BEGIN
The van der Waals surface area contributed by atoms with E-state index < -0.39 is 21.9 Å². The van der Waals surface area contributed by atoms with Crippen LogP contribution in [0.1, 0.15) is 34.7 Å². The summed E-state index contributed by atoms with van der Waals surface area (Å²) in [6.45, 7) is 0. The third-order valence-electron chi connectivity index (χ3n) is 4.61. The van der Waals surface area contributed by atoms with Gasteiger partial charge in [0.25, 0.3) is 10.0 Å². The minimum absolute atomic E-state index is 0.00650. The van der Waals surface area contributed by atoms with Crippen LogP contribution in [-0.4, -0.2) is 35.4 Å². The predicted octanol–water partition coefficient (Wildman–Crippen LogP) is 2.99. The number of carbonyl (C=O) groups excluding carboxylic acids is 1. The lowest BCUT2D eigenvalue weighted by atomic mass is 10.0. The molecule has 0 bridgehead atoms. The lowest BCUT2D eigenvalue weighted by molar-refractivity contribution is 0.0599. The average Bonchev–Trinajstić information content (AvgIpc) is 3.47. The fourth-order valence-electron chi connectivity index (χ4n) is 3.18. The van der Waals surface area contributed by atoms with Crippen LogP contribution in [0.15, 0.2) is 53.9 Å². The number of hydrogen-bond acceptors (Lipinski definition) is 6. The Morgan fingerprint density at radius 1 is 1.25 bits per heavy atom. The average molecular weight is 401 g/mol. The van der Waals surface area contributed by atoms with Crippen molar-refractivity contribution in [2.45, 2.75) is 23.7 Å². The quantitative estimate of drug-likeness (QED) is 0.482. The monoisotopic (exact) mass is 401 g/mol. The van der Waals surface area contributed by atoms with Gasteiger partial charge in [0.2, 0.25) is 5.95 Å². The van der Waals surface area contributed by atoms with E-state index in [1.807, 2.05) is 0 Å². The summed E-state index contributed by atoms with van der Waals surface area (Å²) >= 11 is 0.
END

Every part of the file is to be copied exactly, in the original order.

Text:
The van der Waals surface area contributed by atoms with E-state index < -0.39 is 21.9 Å². The van der Waals surface area contributed by atoms with Crippen LogP contribution in [0.1, 0.15) is 34.7 Å². The summed E-state index contributed by atoms with van der Waals surface area (Å²) in [6.45, 7) is 0. The third-order valence-electron chi connectivity index (χ3n) is 4.61. The van der Waals surface area contributed by atoms with Gasteiger partial charge in [0.25, 0.3) is 10.0 Å². The minimum absolute atomic E-state index is 0.00650. The van der Waals surface area contributed by atoms with Crippen LogP contribution in [-0.4, -0.2) is 35.4 Å². The predicted octanol–water partition coefficient (Wildman–Crippen LogP) is 2.99. The number of carbonyl (C=O) groups excluding carboxylic acids is 1. The lowest BCUT2D eigenvalue weighted by atomic mass is 10.0. The molecule has 0 bridgehead atoms. The lowest BCUT2D eigenvalue weighted by molar-refractivity contribution is 0.0599. The average Bonchev–Trinajstić information content (AvgIpc) is 3.47. The fourth-order valence-electron chi connectivity index (χ4n) is 3.18. The van der Waals surface area contributed by atoms with Crippen LogP contribution in [0.15, 0.2) is 53.9 Å². The number of hydrogen-bond acceptors (Lipinski definition) is 6. The Morgan fingerprint density at radius 1 is 1.25 bits per heavy atom. The average molecular weight is 401 g/mol. The van der Waals surface area contributed by atoms with Crippen molar-refractivity contribution in [2.45, 2.75) is 23.7 Å². The quantitative estimate of drug-likeness (QED) is 0.482. The monoisotopic (exact) mass is 401 g/mol. The van der Waals surface area contributed by atoms with Gasteiger partial charge in [0.2, 0.25) is 5.95 Å². The van der Waals surface area contributed by atoms with E-state index in [1.807, 2.05) is 0 Å². The summed E-state index contributed by atoms with van der Waals surface area (Å²) >= 11 is 0.